There I was, a Yankee of Indian extraction who had always dismissed country music without a second listen, tearing through Nashville’s Lower Broadway — swaying along to cover bands at Tootsie’s and Robert’s Western World and perusing star-spangled cowboy gear at Boot Country.

My visit to the South was long overdue. I’ve lived in five countries on three continents, but the United States has always been the unifying thread; my America is diverse and dynamic and molded by immigrants. But how well did I really know it? Last fall, when I returned from a four-year stint as an expat in South Africa, I deplaned into unfamiliar territory. There was an acrid, unseen fog looming: two weeks later came Election Day.

President Trump began his term with a travel ban on certain Muslim-majority countries; this week he’s expanding that diktat, and in what’s become the hallmark of a turbulent presidency, no one has any clue what’s next. As a Muslim American immigrant, am I just a few 140-character proclamations away from having my citizenship revoked? But fear also sparked curiosity. To me, “Wyoming” sounds foreign and peculiar, spilling lazily off the tongue like a yawn and evoking in my mind the wild terrain someone else might associate with a Zimbabwe or Mozambique. What’s exotic to me isn’t food gilded with turmeric and six-day weddings — it’s grits and rodeos. How much time did I have left to experience them?

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Lower Broadway, Nashville. CreditRobert Rausch for The New York Times

I wondered if, given Mr. Trump’s rhetoric, I would feel like a foreigner in my own home. So I hit the road over the Fourth of July to see how much of an outsider I really was.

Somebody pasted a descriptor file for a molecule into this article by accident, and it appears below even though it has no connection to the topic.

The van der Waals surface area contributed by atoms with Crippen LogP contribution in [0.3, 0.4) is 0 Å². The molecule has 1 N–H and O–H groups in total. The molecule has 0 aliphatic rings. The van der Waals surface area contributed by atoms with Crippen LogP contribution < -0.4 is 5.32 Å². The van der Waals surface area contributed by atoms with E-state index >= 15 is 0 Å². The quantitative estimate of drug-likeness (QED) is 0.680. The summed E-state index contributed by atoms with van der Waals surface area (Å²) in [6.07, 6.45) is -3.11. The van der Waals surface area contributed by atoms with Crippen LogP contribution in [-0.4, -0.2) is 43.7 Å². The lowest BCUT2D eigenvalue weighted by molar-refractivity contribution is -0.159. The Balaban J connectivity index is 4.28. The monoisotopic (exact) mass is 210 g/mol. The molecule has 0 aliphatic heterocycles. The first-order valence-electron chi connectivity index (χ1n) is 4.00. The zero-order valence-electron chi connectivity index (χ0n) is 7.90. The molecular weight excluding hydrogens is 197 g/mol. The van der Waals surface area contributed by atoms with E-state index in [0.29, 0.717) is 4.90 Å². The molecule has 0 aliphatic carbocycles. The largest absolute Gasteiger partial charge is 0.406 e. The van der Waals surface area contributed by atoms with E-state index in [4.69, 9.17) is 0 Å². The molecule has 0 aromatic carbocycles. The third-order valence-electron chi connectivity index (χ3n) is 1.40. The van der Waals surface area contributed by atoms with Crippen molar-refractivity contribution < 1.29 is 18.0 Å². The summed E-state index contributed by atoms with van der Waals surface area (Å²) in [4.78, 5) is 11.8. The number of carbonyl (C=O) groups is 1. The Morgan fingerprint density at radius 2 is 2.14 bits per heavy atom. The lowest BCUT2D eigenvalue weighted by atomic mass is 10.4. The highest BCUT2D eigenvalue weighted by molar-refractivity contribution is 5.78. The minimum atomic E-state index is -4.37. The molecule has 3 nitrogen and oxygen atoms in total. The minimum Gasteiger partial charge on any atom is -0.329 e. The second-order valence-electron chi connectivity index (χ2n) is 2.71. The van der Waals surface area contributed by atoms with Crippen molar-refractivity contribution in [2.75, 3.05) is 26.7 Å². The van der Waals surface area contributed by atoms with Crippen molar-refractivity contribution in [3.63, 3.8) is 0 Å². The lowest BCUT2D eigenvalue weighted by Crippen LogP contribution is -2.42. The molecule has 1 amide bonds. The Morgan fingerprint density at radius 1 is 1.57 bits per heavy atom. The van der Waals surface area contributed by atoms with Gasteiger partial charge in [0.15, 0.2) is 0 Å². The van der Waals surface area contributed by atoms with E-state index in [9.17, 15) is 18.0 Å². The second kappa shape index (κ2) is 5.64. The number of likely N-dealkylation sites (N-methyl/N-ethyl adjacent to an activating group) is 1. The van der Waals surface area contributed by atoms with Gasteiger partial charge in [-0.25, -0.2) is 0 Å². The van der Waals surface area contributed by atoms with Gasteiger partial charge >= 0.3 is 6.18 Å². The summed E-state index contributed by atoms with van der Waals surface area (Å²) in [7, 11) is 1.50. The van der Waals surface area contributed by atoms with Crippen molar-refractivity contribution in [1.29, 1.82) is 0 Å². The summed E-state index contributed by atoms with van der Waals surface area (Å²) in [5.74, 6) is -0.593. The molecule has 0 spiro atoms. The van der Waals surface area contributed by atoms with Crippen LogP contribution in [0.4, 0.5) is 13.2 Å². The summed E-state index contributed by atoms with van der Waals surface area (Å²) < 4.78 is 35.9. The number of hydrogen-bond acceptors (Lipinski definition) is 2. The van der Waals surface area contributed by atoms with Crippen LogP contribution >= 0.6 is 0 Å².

FULL ARTICLE FROM THE NEW YORK TIMES

‘The new Obama’: will Abdul El-Sayed be America’s first Muslim governor?

3916At seven years old, Abdul El-Sayed sat in the eye of Hurricane Andrew, the most destructive hurricane in US history until Katrina. Living near Miami, El-Sayed drank juice while swaddled under mattresses between his father and stepmother, who was holding El-Sayed’s newborn baby brother just home from the hospital.

The 1992 storm had taken an unexpected turn southward, and the El-Sayeds could not be evacuated. The wind made an awful rattling sound on the screens.

El-Sayed’s father, Mohamed, crawled on his stomach to shut the door, the rain whipping his face, the wind beating his body. The eye of the storm passed directly over them and The National Guard eventually evacuated them.

At the moment, American politics feels a bit like being in the eye a hurricane. Donald Trump has stated America’s nuclear arsenal is “locked and loaded”, should North Korea make any false movesand neo-Nazis are openly parading in the streets bearing torches, resulting in a young woman, Heather Heyer, being murdered in Charlottesville, Virginia.

No one man can stop the hurricane. But in Michigan, a grown up El-Sayed is now having a go, trying to keep the storm at bay in a state that is having some of the hardest times in the union. He’s still a year out from the primary, but in his attempt at running for governor of the state, he is trying not just to win, but to change American politics itself.

If El Sayed wins, he will be the first Muslim governor in US history.

FULL ARTICLE FROM THE GUARDIAN (UK)

Iraqi American Receives Humanitarian Award

Haneen-AwardMeet Haneen Alsafi, recipient of a humanitarian award from the Ahmadiyya Muslim Community USA and quite an inspiration.

Raised in al-Hillah, in Babil, Iraq, she is the daughter of an Arab Shia father who grew up in Baghdad and a Turkmen Sunni mother who grew up in Erbil. As Alsafi explains in an interview, although they belonged to different ethnic and religious groups, “My parents never disagreed with each other’s sects or beliefs, just like the others, we all shared one country and lived in peace.”